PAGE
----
Arabic Typography

What’s Your Type? How to choose the right typeface for your project

, by Soulaf Khalifeh

Designers often get overwhelmed and confused when they need to choose a suitable typeface for their projects. Even those with a strong typographical background find it hard to narrow down the choice and pinpoint the right font - and it’s not surprising considering the extensive font libraries currently available.

As a type foundry, we believe it is our responsibility to inform clients’ decisions when it comes to purchasing fonts - we understand and appreciate the investment you’re making and the trust you’re placing in us.

We find it useful to break down the decision-making process into two criteria which we think are essential in determining the ideal choice - style and medium.

It is important first to identify the style or "feel" that you’re seeking. Is it traditional or modern, or a mix of both? The answer will lie in the product, brand or message that will feature the typeface. Your target audience and your brand image are other important considerations.

There are two broad categories of Arabic typefaces: modern and traditional. The former comprises two sub-categories: geometric and humanist.

  • Modern v Traditional
    Many designers still don’t agree on the definition for each, but at Boutros, we’ve defined the lines between the two. While we always look at traditional calligraphic scripts and their proportional systems for inspiration, our modern fonts utilise an entirely new set of proportions.
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The traditional typeface Boutros Thuluth is a digital revival of the classical Thuluth script.
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Boutros Aura is considered a modern calligraphic (script) typeface. It combines the proportions of Thuluth with the aesthetics of Naskh.
  • Geometric v Humanist
    Geometric typefaces are sometimes referred to as Kufi-based, while humanist typefaces are described as Naskh-inspired because they retain traces of handwriting. The latter is better for readability and hence is more used for longer text, while the former, because of its rigidity, is more suitable for short text or headlines.
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Tanseek Modern is a geometric typeface.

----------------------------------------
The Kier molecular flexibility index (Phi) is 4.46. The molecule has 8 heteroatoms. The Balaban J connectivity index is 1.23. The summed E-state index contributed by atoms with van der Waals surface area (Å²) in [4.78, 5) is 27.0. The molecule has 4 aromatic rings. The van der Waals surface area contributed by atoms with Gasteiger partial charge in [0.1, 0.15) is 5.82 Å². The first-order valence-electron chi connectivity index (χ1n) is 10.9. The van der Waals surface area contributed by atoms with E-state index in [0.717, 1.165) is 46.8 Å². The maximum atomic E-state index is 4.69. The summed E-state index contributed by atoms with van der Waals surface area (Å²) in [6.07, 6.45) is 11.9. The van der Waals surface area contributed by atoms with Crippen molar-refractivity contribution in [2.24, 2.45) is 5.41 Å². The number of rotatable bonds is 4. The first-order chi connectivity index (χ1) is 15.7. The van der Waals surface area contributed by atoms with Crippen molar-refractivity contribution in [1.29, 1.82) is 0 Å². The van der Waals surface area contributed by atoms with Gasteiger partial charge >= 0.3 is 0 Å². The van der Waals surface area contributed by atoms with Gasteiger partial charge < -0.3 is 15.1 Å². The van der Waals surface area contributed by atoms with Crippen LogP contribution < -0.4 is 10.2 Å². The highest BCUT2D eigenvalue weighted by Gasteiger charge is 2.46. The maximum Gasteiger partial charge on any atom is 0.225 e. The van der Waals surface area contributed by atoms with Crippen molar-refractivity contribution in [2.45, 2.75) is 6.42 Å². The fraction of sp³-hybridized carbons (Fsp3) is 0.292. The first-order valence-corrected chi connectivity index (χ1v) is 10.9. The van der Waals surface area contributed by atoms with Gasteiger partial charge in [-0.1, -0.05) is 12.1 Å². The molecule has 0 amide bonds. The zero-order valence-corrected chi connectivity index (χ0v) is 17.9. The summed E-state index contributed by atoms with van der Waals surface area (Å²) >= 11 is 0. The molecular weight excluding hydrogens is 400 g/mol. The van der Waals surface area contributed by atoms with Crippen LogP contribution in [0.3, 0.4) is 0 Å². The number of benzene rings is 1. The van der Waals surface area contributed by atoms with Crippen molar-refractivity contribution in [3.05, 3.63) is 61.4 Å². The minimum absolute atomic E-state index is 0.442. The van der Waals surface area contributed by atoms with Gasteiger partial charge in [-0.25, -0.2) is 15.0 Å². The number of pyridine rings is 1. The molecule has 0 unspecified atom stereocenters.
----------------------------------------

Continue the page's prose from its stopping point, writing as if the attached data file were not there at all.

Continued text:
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Boutros Almond is a humanist typeface.

The second criteria that will further guide your decision, and this is a factor that unfortunately many designers take for granted, is the medium. In other words, the answer to the question ’where are you going to use the font’? On a small sheet of paper or a store sign? On a mobile app or in a magazine?

We optimise each of our fonts for a particular medium, so we can guarantee you will find a typeface that’s right for you.

It’s important to bear in mind that typographic treatment varies significantly from print to web, display to text, and headline to body text. So even for print, there are fonts that are better suited for small and long body text, while others are more suited to bigger headlines.

  • Print v Screen (web or TV):

    Almost all communication today is being done digitally. So, even when working on a print font, we always keep in mind that eventually, it will need to read well on screen. But if the font will only be used on screen or a specific device, then the design can be optimised for that purpose.

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Boutros News is a display typeface created for a newspaper (print).
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BBC Arabic is a display typeface created for TV.
  • Display v Text:
    A poster, an ad or a store sign are examples where display fonts are ideal. They are striking and attention-grabbing. Magazines, digital and online newspapers, and books need high-quality text fonts that prioritise readability over aesthetics. The goal here is not to attract attention but to engage the reader in longer runs of text.

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Boutros Shire is a display typeface created as part of the Shire Type family.
  • Headline v Body Text:
    Text fonts can be divided into two categories: headline and body text. The former are usually tighter and more elongated while the latter has more compact spacing. These minor typographic treatments have a significant impact on the readers’ experience.

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Boutros Almond has two optical sizes: headline (above) and text (below).

So, the answer to the question ’which typeface is the right one?’ ultimately lies with you.
There’s no one universally good typeface. Each project, each brand, each medium has its specifications. Once you’ve defined the style and medium you’re seeking, we are happy to offer our recommendations to help you make the best choice.

Contact us.